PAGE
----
Hybrid Phenomenological and Mathematical-Based Modeling Approach for Diesel Emission Prediction 2020-01-0660
In order to reduce the negative health effects associated with engine pollutants, environmental problems caused by combustion engine emissions and satisfy the current strict emission standards, it is essential to better understand and simulate the emission formation process. Further development of emission model, improves the accuracy of the model-based optimization approach, which is used as a decisive tool for combustion system development and engine-out emission reduction.
The numerical approaches for emission simulation are closely coupled to the combustion model. Using a detailed emission model, considering the 3D mixture preparation simulation including, chemical reactions, demands high computational effort.
Phenomenological combustion models, used in 1D approaches for model-based system optimization can deliver heat release rate, while using a two-zone approach can estimate the NOx emissions. Due to the lack in modeling of 3D mixture preparation phenomena, such models are unable to predict soot or HC emissions. However, employing physical-based air-path and combustion modeling, these models can predict the engine behavior outside of the training area.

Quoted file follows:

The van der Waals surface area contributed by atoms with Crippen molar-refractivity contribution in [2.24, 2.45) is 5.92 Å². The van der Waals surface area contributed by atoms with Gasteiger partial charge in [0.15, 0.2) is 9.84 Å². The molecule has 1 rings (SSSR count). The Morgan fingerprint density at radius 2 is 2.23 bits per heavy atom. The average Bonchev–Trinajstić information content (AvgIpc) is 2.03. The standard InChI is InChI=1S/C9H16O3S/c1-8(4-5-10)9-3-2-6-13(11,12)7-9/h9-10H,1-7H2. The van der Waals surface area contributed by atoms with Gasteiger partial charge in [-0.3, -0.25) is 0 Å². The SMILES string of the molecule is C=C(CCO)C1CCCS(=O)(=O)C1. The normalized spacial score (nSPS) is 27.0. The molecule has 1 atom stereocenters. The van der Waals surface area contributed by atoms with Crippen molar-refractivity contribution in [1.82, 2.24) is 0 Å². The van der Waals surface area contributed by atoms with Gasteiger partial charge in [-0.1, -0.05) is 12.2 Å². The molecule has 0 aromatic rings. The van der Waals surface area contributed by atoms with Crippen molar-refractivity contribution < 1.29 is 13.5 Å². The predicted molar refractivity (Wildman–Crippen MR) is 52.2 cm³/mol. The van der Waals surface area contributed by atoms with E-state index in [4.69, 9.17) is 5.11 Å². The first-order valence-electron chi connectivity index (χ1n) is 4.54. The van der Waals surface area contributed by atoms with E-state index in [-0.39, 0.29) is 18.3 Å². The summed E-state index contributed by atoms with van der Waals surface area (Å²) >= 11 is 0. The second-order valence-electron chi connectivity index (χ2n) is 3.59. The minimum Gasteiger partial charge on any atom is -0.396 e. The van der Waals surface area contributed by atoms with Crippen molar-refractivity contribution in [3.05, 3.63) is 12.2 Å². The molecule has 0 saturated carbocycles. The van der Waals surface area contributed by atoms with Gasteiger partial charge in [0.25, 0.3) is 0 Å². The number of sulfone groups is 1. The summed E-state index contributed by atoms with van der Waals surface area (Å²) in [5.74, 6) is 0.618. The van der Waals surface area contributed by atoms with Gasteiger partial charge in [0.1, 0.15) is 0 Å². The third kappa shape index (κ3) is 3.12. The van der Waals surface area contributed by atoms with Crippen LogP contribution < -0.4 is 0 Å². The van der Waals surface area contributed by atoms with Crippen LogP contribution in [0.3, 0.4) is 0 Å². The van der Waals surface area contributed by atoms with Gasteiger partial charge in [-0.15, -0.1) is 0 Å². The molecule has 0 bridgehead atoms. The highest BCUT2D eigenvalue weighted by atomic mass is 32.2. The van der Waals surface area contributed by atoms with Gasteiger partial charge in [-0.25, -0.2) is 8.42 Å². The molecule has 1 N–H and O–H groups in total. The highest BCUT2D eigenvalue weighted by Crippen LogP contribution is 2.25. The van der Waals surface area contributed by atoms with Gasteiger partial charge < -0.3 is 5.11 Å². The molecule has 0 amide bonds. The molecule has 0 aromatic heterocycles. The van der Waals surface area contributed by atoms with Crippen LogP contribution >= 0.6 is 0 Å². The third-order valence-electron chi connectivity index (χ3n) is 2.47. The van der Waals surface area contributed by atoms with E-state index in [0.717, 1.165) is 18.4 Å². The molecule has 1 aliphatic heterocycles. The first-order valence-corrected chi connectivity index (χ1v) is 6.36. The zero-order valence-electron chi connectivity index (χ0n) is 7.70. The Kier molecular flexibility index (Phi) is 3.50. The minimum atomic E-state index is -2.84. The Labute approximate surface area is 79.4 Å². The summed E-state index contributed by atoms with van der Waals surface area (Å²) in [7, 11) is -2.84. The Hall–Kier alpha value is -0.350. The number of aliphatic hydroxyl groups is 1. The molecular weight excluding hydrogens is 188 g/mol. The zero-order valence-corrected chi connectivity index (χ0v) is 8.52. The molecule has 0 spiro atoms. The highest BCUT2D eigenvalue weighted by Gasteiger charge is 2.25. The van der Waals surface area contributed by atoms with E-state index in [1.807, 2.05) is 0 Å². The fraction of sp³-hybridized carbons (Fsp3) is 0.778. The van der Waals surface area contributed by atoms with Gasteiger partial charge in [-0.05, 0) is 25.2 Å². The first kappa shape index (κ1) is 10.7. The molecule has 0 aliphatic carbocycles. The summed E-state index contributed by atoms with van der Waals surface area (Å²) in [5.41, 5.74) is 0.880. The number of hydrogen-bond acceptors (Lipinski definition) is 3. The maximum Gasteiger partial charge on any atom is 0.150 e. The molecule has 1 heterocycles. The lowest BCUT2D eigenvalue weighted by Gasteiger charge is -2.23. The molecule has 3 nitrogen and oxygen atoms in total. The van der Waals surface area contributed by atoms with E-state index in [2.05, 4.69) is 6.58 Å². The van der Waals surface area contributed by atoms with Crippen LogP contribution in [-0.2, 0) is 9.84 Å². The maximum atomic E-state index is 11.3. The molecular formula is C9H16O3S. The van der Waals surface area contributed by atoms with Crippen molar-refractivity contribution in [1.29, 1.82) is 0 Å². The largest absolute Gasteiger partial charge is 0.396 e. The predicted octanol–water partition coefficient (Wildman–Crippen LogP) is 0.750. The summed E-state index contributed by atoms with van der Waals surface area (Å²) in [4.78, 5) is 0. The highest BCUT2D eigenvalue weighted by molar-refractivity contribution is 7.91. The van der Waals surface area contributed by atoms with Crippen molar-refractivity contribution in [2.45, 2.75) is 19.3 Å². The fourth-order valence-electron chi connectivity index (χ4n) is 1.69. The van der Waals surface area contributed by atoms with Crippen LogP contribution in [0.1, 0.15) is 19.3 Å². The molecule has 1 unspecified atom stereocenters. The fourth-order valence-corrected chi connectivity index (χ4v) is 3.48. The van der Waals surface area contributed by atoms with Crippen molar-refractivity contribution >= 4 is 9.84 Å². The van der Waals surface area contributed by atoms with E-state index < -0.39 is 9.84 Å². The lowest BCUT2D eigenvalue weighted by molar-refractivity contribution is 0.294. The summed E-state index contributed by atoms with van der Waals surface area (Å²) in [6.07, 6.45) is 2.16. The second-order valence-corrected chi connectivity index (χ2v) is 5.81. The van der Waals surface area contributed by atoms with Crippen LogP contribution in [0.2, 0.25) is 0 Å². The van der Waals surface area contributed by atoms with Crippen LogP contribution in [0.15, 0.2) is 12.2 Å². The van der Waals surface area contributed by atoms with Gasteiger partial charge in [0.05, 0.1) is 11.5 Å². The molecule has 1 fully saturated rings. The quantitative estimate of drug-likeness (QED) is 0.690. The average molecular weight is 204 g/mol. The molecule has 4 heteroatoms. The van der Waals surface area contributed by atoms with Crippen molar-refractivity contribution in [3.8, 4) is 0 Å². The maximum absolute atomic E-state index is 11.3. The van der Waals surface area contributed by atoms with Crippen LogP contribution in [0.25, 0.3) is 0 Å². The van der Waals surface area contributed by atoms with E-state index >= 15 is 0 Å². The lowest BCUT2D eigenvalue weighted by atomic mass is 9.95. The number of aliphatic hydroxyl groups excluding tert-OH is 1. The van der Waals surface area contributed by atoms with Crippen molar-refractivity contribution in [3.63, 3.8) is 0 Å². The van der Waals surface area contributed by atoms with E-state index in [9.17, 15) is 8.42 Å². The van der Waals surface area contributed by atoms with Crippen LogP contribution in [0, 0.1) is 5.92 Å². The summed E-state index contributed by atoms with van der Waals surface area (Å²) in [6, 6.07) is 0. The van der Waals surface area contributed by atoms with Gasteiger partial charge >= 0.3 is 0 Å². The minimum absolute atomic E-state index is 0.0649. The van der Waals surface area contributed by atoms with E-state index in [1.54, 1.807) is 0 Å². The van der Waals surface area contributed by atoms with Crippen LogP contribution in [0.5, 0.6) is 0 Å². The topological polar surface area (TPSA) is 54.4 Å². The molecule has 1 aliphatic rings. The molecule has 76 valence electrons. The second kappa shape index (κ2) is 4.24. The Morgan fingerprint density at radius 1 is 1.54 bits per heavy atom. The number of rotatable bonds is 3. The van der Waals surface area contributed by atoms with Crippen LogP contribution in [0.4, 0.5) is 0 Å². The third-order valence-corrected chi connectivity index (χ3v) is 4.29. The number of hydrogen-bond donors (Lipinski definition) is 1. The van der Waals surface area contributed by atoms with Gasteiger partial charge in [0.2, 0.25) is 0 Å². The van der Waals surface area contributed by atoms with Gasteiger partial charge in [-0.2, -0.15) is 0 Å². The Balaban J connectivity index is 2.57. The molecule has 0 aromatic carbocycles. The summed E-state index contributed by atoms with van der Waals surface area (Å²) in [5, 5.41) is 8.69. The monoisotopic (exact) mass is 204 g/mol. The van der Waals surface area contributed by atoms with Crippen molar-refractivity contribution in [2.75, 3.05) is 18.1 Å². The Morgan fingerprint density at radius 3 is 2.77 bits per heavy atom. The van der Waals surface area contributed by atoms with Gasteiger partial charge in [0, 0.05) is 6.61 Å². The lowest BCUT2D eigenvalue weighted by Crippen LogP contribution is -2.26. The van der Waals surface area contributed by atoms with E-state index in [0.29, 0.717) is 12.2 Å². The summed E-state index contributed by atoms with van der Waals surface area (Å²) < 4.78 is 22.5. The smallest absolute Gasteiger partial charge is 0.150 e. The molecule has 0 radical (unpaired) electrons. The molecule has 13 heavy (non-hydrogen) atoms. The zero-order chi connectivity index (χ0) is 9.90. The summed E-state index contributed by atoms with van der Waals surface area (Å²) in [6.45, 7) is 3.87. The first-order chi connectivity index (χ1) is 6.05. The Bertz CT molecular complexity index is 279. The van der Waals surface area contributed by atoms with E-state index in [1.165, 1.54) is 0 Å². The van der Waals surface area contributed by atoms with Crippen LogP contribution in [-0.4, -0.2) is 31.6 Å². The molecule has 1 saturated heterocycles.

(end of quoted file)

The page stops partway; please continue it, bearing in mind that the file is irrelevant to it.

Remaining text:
Data driven mathematical models are very fast, with sufficient accuracy within the training area to simulate the engine-out emissions. However, they are not capable of extrapolation, if the input parameters and engine operating conditions deviate from the training conditions.
Combining the phenomenological combustion model with mathematical emission prediction model can provide multiple advantages. This so-called hybrid emission modeling approach includes a predictive air-path and combustion model to calculate the characteristic combustion parameters, like ignition delay, flame temperature, etc. for prediction of emissions by mathematical approaches. The mathematical model that uses such input parameters from the combustion process is first trained and then used for prediction of NOx, soot, HC and CO emissions. Using phenomenological combustion model, the effects of changing the engine operating conditions outside the training area on characteristic parameters coming from the combustion model can be simulated. Using these characteristic parameters, the engine emissions can be well predicted by the mathematical model, using combustion key parameters from engine operating conditions.
In this paper, the novel hybrid emission model is presented along with its advantages and limitations, comparing to traditional physical and mathematical emission modeling using examples from both light and medium duty diesel engines. Accuracy, computational effort and application fields are shown and future development potentials are discussed.